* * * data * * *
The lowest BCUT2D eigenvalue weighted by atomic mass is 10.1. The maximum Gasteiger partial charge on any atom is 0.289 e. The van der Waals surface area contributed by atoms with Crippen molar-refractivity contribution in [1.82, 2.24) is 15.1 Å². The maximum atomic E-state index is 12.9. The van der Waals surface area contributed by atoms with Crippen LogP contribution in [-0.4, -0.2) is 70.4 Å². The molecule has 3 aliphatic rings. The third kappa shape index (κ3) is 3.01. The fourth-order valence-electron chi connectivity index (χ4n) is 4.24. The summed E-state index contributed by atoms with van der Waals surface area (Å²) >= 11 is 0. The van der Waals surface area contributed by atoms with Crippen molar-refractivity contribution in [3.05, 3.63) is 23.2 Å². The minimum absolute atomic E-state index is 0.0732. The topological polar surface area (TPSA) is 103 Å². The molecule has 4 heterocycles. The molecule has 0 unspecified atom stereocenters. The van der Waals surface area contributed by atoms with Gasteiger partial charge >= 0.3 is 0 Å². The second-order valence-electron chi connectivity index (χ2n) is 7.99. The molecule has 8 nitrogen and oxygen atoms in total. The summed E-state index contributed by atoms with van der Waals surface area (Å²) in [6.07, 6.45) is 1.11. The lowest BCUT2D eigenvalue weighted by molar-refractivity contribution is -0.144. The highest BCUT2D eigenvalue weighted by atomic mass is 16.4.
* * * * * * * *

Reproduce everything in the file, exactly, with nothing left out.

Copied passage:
The lowest BCUT2D eigenvalue weighted by atomic mass is 10.1. The maximum Gasteiger partial charge on any atom is 0.289 e. The van der Waals surface area contributed by atoms with Crippen molar-refractivity contribution in [1.82, 2.24) is 15.1 Å². The maximum atomic E-state index is 12.9. The van der Waals surface area contributed by atoms with Crippen LogP contribution in [-0.4, -0.2) is 70.4 Å². The molecule has 3 aliphatic rings. The third kappa shape index (κ3) is 3.01. The fourth-order valence-electron chi connectivity index (χ4n) is 4.24. The summed E-state index contributed by atoms with van der Waals surface area (Å²) >= 11 is 0. The van der Waals surface area contributed by atoms with Crippen molar-refractivity contribution in [3.05, 3.63) is 23.2 Å². The minimum absolute atomic E-state index is 0.0732. The topological polar surface area (TPSA) is 103 Å². The molecule has 4 heterocycles. The molecule has 0 unspecified atom stereocenters. The van der Waals surface area contributed by atoms with Gasteiger partial charge >= 0.3 is 0 Å². The second-order valence-electron chi connectivity index (χ2n) is 7.99. The molecule has 8 nitrogen and oxygen atoms in total. The summed E-state index contributed by atoms with van der Waals surface area (Å²) in [6.07, 6.45) is 1.11. The lowest BCUT2D eigenvalue weighted by molar-refractivity contribution is -0.144. The highest BCUT2D eigenvalue weighted by atomic mass is 16.4.